Chemical Sensors Based on Microorganisms, Living Cells and Tissues
23.1 Living Material Biosensors: General Principles
Biocatalytic sensors were initially developed using enzymes that have been isolated from biological media or organisms and that catalyze the conversion of a substrate. Signal transduction in enzymatic sensors can be achieved by monitoring the concentration of a reactant or product that is involved in the enzymatic reaction.
Instead of using enzymes that have been isolated it is possible to use microorganisms, living cells or living tissues that contain analyte-specific enzymes. By metabolic processes, the analyte undergoes conversion to particular products, this process involving consumption of oxygen or another reactant. Monitoring of reactant consumption or product formation provides a means of signal transduction in metabolism-based biosensors.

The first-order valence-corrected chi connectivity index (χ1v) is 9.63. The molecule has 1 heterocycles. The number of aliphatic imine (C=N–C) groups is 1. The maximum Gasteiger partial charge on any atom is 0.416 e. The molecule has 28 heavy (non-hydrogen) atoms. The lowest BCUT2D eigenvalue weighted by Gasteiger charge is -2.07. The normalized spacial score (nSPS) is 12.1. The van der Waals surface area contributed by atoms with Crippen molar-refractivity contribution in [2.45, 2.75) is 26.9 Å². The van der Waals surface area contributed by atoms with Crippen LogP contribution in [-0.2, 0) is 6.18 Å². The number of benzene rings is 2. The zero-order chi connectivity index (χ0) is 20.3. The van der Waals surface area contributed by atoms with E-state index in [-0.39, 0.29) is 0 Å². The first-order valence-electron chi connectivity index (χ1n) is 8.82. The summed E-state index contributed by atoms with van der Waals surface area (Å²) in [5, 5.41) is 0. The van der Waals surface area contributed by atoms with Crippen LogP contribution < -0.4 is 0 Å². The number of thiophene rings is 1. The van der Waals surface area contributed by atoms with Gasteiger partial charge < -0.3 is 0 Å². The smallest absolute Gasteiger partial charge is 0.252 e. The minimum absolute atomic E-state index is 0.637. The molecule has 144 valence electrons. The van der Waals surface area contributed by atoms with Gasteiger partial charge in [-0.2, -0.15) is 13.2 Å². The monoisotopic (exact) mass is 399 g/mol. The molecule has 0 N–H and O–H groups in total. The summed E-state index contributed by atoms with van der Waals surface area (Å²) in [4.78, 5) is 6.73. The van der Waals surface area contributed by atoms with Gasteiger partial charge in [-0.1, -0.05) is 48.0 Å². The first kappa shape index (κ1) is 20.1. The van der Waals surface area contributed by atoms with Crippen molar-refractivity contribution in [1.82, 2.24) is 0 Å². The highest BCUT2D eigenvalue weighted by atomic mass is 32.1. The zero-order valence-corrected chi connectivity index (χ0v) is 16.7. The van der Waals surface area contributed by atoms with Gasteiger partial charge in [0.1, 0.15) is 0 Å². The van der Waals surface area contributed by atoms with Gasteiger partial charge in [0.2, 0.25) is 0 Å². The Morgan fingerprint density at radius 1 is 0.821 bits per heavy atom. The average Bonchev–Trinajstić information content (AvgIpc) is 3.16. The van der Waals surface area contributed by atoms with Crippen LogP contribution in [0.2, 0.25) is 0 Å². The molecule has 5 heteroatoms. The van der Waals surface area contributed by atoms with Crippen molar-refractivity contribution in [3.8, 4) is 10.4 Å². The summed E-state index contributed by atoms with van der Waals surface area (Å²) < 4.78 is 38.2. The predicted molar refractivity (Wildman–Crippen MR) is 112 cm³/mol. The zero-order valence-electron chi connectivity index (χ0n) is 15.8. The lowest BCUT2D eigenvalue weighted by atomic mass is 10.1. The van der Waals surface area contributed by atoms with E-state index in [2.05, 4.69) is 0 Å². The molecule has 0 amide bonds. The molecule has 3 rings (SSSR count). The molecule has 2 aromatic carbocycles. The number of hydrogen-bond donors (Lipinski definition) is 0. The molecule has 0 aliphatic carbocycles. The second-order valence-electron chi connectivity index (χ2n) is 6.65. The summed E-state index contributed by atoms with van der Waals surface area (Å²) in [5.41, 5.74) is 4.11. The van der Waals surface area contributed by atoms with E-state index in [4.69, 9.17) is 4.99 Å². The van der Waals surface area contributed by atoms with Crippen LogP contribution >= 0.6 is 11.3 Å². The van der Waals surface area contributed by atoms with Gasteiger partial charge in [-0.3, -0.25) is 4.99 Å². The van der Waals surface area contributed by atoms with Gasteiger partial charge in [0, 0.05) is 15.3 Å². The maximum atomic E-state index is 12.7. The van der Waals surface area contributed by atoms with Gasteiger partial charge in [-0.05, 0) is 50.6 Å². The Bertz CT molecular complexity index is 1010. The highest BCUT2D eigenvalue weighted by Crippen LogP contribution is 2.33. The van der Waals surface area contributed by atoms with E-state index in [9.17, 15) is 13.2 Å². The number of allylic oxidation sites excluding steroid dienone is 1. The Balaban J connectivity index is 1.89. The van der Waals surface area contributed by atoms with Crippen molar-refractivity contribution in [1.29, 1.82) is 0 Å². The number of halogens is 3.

Comprehensive overviews of living material-based biosensors are available in several recent books [1–3] and reviews [4–7]. Mathematical modeling of whole-cell biosensors is discussed in ref. .
Due to the similarity of the functioning principles, the design of metabolism-based sensors is essentially similar to that of enzymatic sensors. Thus, a layer containing the selected living material is integrated with a transducer device that indicates the concentration of a reactant or product involved in the metabolism of the sensing entity. In this way, the isolation of the relevant enzyme is avoided and the enzyme ...